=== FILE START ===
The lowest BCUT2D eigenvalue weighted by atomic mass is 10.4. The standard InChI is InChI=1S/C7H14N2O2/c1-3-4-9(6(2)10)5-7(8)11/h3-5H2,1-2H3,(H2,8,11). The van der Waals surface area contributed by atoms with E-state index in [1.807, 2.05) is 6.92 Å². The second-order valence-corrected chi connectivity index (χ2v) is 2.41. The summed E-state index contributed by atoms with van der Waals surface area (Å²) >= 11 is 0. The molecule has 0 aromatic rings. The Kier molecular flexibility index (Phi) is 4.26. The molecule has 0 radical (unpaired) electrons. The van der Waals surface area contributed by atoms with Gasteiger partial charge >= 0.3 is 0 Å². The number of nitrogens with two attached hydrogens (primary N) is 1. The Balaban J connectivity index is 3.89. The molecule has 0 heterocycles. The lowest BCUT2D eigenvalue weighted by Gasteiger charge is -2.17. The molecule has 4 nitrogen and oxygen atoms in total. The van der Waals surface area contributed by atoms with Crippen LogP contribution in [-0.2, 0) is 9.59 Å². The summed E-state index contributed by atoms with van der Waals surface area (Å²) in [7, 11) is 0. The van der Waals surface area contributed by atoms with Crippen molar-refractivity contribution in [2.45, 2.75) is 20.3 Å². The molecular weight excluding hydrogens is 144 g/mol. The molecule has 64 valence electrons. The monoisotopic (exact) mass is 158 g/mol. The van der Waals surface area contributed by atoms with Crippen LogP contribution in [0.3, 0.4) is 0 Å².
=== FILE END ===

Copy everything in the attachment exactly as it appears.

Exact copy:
The lowest BCUT2D eigenvalue weighted by atomic mass is 10.4. The standard InChI is InChI=1S/C7H14N2O2/c1-3-4-9(6(2)10)5-7(8)11/h3-5H2,1-2H3,(H2,8,11). The van der Waals surface area contributed by atoms with E-state index in [1.807, 2.05) is 6.92 Å². The second-order valence-corrected chi connectivity index (χ2v) is 2.41. The summed E-state index contributed by atoms with van der Waals surface area (Å²) >= 11 is 0. The molecule has 0 aromatic rings. The Kier molecular flexibility index (Phi) is 4.26. The molecule has 0 radical (unpaired) electrons. The van der Waals surface area contributed by atoms with Gasteiger partial charge >= 0.3 is 0 Å². The number of nitrogens with two attached hydrogens (primary N) is 1. The Balaban J connectivity index is 3.89. The molecule has 0 heterocycles. The lowest BCUT2D eigenvalue weighted by Gasteiger charge is -2.17. The molecule has 4 nitrogen and oxygen atoms in total. The van der Waals surface area contributed by atoms with Crippen LogP contribution in [-0.2, 0) is 9.59 Å². The summed E-state index contributed by atoms with van der Waals surface area (Å²) in [7, 11) is 0. The van der Waals surface area contributed by atoms with Crippen molar-refractivity contribution in [2.45, 2.75) is 20.3 Å². The molecular weight excluding hydrogens is 144 g/mol. The molecule has 64 valence electrons. The monoisotopic (exact) mass is 158 g/mol. The van der Waals surface area contributed by atoms with Crippen LogP contribution in [0.3, 0.4) is 0 Å².